Henties Bay — A state-of-the-art tannery is set to inject extra income into the town of Henties Bay, which, although a semi-retirement town, does accommodate a number of non-retired residents in need of work. This would mean more than N$2 million (US$200000) direct investments for Henties Bay town.
"The estimated amount does not include the cost of putting up the 1000-square-metre building infrastructure," Hatem Yavuz, the Managing Director of the Turkish company, Hatem Yavuz Group of Companies, said when announcing the plan in Henties Bay on Tuesday.
The tannery would bring value-addition to the processing of sealskins, which, at this point, are exported from Namibia, as raw skins aboard salt and preservative containers to Turkey. Yavuz was in the country to oversee plans for the setting up of the tannery, as well as looking at opportunities of having high-end leather fashions in the Namibian market.
Besides processing leather, the Hatem Yavuz Group also owns some of the top-end fashion designer labels in the world. If all goes according to plan, the tannery would be in place when next year's seal culling season starts in July.
"We are estimating about 100 new jobs for Henties Bay residents," Yavuz said.
"Doing some value-adding in Namibia would help us alleviate pressure off the factory in Turkey," he said.
The tannery would do the first phases of the value- adding process required to turn skins into ready-to-sew high fashion material. But this is certainly set to bring rare tannery skills that, says Yavuz, have cost the Hatem Yavuz Group millions of dollars in research and development.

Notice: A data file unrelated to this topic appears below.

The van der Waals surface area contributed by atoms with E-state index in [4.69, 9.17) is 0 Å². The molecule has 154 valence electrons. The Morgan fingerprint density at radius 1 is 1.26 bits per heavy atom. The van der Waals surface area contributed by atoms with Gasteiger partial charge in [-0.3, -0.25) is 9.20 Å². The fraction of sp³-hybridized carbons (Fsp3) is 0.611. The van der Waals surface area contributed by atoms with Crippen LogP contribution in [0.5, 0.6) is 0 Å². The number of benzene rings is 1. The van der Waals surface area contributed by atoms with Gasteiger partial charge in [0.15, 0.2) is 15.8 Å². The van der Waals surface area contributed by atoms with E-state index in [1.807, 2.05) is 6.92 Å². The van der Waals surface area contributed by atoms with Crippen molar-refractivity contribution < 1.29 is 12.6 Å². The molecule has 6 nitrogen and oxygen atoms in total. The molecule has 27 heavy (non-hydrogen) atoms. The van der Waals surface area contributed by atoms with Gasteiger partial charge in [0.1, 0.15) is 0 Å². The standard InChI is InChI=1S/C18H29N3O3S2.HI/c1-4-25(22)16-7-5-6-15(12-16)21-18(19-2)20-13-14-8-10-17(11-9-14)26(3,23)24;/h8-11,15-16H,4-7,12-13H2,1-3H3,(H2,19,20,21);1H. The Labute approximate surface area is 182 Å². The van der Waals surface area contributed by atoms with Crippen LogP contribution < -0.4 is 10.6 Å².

Hatem Yavuz Group also says it would bring in a number of experts to train Namibians in the art of leather and fur tanning for a period of about six months. The tannery would have state-of-the-art machinery from Turkey.
Unlike with the ordinary fur and leather garments that are heavy to wear, especially the seal fur skin that is ordinarily thick, Hatem Yavuz Group produces lighter fur and leather garments.
"This we managed by investing in research and development. Today, we produce some of the most sought-after garments in the world," he said.
The first phase of putting up the tannery has already commenced with water ponds in place. Ponds would help contain the possibility of contaminating underground water on which the town of Henties Bay relies for fresh water.
The tannery would use vast quantities of water to wash skins and treat the seal fat into Omega oil. Instead of water draining into the ground, the tannery would use evaporation with the water ponds.